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guideEditor UI

# Interface parts

In the previous chapter of this tutorial, we created a command to highlight selected text. However, having to open a console and run a command is cumbersome and definitely not what editor users want.

Let’s update the editor interface to make this easier for them.

The editor interface consists of two parts:

  • toolbar with buttons, dropdowns and other elements for performing various types of operations,
  • editing view for typing and modifying content.

In this section, we will focus on updating the toolbar.

Screenshot of the editor highlighting toolbar at the top and editing view at the bottom

# Creating a new button

Let’s import the ButtonView constructor in the src/plugin.js file:

import { ButtonView } from 'ckeditor5';

Then add the following code at the bottom of the Highlight method:

editor.ui.componentFactory.add( 'highlight', ( locale ) => {
    const button = new ButtonView( locale );
    const command = editor.commands.get( 'highlight' );
    const t = editor.t;

    button.set( {
        label: t( 'Highlight' ),
        withText: true,
        tooltip: true,
        isToggleable: true
    } );

    button.on( 'execute', () => {
        editor.execute( 'highlight' );
    } );

    button.bind( 'isOn', 'isEnabled' ).to( command, 'value', 'isEnabled' );

    return button;
} );

The editor’s UI elements are registered using the componentFactory, where the first parameter is the name of the element and the second is the callback that returns that element.

In the callback we do four things:

  • Create a button and set a few properties on it, one of which is the translated text created with the editor.t() method.
  • Register a callback that will execute the highlight command and put the focus back to the editing view when the button is pressed.
  • Bind the isOn and isEnabled button properties to the value and isEnabled command properties. This ensures that the button is only clickable when the command can be executed, and that it is active when the selection is already highlighted.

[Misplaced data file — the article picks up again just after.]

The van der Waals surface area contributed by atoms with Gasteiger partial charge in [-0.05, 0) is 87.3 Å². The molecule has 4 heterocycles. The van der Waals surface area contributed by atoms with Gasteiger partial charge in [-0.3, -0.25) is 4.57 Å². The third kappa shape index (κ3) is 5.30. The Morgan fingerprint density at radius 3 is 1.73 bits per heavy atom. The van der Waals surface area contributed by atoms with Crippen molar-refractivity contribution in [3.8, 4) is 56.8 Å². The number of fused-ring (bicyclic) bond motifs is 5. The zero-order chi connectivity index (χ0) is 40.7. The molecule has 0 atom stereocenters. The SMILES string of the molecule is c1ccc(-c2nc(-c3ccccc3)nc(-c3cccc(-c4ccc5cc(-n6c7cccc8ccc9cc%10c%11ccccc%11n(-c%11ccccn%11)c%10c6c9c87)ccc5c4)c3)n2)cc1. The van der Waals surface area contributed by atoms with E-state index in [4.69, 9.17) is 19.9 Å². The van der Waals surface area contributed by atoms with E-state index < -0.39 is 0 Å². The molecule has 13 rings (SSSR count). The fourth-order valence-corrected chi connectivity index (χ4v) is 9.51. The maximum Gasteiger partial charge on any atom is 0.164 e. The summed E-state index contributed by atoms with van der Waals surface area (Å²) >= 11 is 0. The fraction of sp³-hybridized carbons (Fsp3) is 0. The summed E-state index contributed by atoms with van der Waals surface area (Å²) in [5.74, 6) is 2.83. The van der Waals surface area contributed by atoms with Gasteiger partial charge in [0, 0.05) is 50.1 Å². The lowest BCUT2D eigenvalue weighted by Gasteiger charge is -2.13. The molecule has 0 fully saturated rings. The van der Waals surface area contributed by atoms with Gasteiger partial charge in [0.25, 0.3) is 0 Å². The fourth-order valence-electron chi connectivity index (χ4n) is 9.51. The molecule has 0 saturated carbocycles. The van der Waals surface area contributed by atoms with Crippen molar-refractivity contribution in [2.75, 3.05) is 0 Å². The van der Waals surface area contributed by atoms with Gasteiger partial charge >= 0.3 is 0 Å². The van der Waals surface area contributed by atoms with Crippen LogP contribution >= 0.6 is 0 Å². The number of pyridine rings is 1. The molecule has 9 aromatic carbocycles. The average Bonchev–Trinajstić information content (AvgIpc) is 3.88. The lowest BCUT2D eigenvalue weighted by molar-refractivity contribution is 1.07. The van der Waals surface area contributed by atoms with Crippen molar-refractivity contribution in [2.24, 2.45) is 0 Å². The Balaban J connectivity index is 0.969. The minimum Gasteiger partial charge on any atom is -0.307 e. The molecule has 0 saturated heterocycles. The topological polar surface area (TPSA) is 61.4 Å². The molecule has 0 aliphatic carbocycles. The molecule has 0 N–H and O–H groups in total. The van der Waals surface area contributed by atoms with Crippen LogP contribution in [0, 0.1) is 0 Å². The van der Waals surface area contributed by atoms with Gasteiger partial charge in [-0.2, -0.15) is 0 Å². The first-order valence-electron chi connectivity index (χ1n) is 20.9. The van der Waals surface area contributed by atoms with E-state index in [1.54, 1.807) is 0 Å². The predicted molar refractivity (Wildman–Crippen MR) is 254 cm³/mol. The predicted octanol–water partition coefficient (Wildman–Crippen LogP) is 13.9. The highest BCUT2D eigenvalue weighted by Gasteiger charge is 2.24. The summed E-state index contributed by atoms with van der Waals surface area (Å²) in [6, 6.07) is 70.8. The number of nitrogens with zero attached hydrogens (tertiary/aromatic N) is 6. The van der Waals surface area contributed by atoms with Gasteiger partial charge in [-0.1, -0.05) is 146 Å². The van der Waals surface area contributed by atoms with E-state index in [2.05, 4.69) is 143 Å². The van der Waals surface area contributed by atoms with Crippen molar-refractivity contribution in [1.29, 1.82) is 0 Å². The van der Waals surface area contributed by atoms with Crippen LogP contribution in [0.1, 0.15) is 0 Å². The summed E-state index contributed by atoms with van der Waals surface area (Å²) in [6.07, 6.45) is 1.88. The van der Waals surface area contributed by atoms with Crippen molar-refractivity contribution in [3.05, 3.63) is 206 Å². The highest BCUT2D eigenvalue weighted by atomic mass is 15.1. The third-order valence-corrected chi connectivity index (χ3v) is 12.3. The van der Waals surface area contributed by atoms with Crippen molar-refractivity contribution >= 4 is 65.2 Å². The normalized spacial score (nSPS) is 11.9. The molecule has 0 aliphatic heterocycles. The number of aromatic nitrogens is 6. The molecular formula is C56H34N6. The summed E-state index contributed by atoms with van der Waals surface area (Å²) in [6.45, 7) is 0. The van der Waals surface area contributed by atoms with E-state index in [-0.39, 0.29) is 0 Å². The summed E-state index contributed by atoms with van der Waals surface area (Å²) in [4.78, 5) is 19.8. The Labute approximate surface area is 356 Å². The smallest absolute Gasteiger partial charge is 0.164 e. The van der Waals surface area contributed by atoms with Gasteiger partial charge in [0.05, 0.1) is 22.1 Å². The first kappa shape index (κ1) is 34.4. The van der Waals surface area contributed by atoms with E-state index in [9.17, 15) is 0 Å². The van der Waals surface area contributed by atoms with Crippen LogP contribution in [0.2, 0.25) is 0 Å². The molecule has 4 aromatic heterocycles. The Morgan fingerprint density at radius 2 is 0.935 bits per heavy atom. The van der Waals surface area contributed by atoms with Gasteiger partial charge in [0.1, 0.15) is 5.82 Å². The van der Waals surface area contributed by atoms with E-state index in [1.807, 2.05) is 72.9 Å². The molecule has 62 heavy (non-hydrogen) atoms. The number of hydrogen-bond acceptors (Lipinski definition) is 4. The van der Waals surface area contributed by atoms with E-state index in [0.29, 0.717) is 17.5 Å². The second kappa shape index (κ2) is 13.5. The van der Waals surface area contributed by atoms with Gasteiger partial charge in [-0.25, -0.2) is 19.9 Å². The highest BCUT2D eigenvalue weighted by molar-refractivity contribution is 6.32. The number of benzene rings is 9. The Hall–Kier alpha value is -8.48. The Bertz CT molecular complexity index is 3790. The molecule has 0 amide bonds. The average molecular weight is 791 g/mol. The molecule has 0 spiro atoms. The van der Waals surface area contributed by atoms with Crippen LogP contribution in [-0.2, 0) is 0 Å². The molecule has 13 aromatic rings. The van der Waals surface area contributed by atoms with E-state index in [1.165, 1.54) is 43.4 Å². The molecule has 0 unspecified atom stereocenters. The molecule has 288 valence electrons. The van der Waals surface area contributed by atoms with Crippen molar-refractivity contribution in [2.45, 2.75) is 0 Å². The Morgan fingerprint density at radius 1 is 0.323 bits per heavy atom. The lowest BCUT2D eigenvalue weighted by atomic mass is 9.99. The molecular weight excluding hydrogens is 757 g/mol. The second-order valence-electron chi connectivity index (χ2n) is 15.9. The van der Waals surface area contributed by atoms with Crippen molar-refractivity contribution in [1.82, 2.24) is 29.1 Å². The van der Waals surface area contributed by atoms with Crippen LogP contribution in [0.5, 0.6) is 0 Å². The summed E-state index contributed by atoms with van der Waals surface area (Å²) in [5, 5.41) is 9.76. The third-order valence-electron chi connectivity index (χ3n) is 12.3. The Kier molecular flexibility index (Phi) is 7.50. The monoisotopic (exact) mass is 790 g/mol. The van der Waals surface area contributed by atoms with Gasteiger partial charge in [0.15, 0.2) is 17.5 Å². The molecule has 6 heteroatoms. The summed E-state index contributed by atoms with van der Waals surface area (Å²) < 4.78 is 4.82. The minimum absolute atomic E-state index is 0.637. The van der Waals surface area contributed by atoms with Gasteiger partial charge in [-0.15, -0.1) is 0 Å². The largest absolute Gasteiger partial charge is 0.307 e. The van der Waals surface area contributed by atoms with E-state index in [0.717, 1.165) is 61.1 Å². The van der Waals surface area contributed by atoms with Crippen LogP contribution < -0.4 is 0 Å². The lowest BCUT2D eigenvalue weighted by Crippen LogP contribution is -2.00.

• Return the configured button.

# Registering a new button

When we go back to the browser, we see that nothing has changed. The button we just created is not there.

This is because to see the button, we need to register it in the editor’s configuration. To do this, add the 'highlight' string (the name we passed as the first argument to the editor.ui.componentFactory.add() method) to the toolbar.items array.

Open src/main.js and update the configuration of the editor:

const editor = await ClassicEditor.create( element, {
    plugins: [
    toolbar: {
        items: [
            'highlight' // Add this line.
} );

When you refresh the page, the button should be there.

# Testing changes

Let’s test our changes. In the browser, select some text in the editor and click the highlight button in the toolbar.

If all went well, the text you selected should be highlighted in the editor and the button should be active. If you click the button again, the selection should be removed and the button should no longer be active.

# What’s next

Congratulations, you have just finished this tutorial!

If you want to read more about the editor’s UI, see the UI library document.

Otherwise, go to the next chapter, where you will learn more about events and observables and better understand the bind(...).to(...) mechanism we used to make the button reactive.